Sunday, January 9, 2011

"Gimme Tha Power" - Molotov

The Mexican band Molotov is best known for raunchy rap-rock, and there was no shortage of it on their 1997 album ¿Dónde Jugarán las Niñas? (The title was a play on the title of a record by the group all Mexican grandmothers like, Maná, which translates as "Where will the little children play?" Molotov countered with: "Where will the little girls play?", with a suitably salacious album cover.) But amidst blasts of their usual heavier fare was this jewel, one of the most popular and potent protest songs in recent Latin American history. Against a lugubrious, even mournful musical backdrop, the Molotov crew launched their no-holds-barred, occasionally obscene denunciation of corruption and political enervation in their homeland of Mexico.

Spanish lyrics can be found here. A good English translation is hard to find online, but there's one on YouTube, running as subtitles on the official video. A transcription follows, with some minor adjustments; best to let the song speak for itself:

The police are extorting you (money)
But they live on what you pay
And if they treat you like a delinquent (thief)
It's not your fault, thank the ones in charge.

That could uproot the problem
And change our country's government
The bureaucrats
The people who like the crumbs
That's why I complain and complain
Because here is where I live, I'm no longer an asshole

You don't see the government jobs
There are people who are getting richer
People who live in poverty
Nobody does anything because nobody's interested
The people above you hate you,
More people who want their heads.
If you give power to power they'll come after you harder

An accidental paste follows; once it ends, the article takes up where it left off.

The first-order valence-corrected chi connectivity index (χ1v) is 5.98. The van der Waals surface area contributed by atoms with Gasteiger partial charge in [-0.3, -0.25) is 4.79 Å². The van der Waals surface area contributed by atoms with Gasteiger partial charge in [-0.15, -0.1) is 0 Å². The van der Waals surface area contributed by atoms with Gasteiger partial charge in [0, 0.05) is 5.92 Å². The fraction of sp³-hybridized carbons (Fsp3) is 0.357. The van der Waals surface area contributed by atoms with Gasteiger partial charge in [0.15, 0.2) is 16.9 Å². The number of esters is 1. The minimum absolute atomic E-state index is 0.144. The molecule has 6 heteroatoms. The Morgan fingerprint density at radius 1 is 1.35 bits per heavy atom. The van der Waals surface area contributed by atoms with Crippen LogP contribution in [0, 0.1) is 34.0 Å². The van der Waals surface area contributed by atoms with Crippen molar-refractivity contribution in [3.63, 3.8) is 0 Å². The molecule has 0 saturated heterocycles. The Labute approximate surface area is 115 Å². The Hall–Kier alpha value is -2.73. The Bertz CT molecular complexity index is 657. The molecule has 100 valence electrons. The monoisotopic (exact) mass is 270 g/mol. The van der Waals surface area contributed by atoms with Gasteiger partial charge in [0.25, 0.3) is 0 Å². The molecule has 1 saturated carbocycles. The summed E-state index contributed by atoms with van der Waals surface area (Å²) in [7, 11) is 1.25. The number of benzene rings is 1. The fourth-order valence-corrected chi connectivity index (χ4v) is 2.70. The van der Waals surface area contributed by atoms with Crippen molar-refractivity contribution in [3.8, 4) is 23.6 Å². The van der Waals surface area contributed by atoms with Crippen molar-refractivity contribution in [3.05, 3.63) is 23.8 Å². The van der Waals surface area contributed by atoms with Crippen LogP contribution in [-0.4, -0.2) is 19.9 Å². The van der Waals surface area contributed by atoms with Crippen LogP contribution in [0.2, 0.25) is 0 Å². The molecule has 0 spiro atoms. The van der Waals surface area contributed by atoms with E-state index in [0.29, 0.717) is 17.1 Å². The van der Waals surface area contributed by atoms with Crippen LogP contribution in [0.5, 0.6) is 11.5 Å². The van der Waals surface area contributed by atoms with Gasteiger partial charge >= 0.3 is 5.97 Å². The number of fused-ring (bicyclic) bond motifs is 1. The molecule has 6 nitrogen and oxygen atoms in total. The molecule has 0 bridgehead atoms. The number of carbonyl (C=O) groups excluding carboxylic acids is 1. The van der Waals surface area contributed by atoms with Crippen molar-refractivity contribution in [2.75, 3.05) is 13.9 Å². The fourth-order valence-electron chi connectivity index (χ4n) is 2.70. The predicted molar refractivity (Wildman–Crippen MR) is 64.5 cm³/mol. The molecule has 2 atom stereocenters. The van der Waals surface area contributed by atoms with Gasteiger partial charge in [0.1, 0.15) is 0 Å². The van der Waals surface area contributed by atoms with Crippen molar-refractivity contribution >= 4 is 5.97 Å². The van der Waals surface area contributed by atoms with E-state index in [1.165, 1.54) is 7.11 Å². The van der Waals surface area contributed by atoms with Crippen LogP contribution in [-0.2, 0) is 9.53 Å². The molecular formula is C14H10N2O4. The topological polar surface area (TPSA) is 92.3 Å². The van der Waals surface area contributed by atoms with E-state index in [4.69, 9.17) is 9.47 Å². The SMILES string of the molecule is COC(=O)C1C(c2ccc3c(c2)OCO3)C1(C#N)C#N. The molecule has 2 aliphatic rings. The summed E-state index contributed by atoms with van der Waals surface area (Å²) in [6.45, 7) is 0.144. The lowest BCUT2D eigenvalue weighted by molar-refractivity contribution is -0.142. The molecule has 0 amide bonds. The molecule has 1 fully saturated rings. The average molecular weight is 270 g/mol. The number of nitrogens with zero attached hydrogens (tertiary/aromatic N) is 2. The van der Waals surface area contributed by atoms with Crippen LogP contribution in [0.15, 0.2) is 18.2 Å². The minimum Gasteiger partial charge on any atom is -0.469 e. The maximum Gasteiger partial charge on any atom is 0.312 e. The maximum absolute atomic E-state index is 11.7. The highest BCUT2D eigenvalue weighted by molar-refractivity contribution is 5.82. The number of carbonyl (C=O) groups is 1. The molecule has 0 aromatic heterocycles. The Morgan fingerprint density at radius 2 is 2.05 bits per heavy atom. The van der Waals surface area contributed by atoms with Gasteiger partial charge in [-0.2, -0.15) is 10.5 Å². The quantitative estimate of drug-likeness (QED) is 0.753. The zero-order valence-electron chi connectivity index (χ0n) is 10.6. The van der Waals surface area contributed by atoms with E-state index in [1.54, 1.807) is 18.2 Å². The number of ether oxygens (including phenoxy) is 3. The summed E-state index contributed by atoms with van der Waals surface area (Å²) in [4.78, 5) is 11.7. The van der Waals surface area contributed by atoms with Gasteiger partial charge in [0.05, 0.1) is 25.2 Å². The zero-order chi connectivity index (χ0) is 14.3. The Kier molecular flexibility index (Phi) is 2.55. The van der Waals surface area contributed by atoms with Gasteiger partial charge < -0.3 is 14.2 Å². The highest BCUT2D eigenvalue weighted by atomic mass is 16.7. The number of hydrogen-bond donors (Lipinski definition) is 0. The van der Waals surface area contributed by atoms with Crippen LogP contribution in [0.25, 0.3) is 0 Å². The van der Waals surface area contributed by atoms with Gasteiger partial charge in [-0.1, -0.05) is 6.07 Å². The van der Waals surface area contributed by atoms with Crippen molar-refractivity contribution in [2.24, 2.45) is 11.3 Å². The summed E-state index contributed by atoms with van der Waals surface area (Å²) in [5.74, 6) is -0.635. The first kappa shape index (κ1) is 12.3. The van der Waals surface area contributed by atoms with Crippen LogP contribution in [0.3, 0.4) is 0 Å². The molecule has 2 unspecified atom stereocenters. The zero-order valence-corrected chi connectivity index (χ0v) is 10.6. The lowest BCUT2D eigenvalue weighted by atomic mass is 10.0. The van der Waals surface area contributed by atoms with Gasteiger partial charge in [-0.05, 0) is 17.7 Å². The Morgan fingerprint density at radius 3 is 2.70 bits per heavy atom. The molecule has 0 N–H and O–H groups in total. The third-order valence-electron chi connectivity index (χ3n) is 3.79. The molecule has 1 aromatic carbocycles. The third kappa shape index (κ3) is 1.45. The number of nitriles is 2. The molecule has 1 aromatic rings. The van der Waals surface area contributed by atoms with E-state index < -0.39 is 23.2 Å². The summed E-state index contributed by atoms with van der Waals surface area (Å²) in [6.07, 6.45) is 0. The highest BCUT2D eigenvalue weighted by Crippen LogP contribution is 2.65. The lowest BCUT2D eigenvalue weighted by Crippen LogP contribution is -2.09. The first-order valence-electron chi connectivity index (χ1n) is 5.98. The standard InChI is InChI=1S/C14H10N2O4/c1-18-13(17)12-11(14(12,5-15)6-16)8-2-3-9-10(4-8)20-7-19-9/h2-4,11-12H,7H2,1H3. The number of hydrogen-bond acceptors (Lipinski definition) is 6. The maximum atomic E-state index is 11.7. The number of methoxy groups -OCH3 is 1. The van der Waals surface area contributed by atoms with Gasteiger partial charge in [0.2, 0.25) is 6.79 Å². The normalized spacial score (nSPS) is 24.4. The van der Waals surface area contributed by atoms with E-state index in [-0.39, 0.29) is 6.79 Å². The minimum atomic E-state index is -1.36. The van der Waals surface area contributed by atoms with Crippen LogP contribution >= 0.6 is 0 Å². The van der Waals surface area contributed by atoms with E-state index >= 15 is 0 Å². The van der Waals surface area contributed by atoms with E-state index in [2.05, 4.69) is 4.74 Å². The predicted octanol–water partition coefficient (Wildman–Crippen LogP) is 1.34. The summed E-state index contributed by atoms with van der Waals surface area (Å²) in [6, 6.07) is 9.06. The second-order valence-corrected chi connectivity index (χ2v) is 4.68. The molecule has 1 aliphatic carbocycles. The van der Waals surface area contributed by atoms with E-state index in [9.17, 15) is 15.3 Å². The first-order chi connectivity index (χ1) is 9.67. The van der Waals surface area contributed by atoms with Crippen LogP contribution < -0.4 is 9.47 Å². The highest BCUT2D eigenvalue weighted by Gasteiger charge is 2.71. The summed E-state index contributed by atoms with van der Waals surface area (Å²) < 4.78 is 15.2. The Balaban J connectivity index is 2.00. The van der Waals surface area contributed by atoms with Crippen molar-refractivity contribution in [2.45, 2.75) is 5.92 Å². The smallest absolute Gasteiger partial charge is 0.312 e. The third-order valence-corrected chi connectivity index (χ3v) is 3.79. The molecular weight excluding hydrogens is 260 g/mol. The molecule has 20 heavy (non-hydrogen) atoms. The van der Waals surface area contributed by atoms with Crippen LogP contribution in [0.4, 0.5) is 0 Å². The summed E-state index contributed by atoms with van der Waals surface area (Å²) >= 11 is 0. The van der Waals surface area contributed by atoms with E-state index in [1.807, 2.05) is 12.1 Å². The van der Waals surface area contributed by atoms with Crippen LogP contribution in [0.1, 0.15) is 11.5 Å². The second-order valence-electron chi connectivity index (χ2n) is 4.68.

Because we were a world power
We're poor, they treat us badly.

Gimme gimme gimme gimme all the power
So we can hit your mother
Gimme gimme gimme all the power
So I can come around to fuck with you

Gimme gimme gimme gimme all the power
That's it, you fucker, fuck you slimy fucker

Because we're not born where there's nothing to eat
There's no need to ask ourselves how we're going to do it
If they say we're got no balls, yes we have -- long live Mexico, you bastards!
Let the Mexican power be felt, let it be felt
All together like brothers, because we are more
All together like brothers, because we're following lazy assholes
Who take us wherever they want, and it's our sweat that keeps them there
It keeps them there eating hot bread, that bread is our people's bread.

Gimme gimme gimme gimme all the power
So we can hit your mother
Gimme gimme gimme all the power
So I can come around to fuck with you

The people united will never be defeated
The people united will never be defeated

Gimme gimme gimme gimme all the power

Despite its proudly Mexican perspective (“¡Viva México, cabrones!”), "Gimme Tha Power" spread rapidly across Latin America as a generalized anthem of youthful rebellion -- I first heard it in Argentina, at the other end of the hemisphere. Its scabrous tone, frat-boy obscenities, and healthy contempt for corrupt and parasitic elites fit well with the generally anti-establishment mood that brought a generally leftist contingent of leaders to power in Latin America in the 1990s and 2000s. As that critique has spread worldwide, perhaps the chorus of "Gimme Tha Power" -- bilingual to begin with -- will hold some appeal for non-Spanish-speaking protesters and occupiers. The slow yet steady beat is also a great rhythm for a resolute, implacably advancing movement.

Here's the official video:

An "Unplugged" version from 2018:

Other Resources

Song appears on Molotov, ¿Dónde Jugarán las Niñas? (Universal/MCA International, 1997), track 5.

A version of the official video with good English subtitles.

"How does the Molotov song Gimme Tha Power reflect Mexican society?" (

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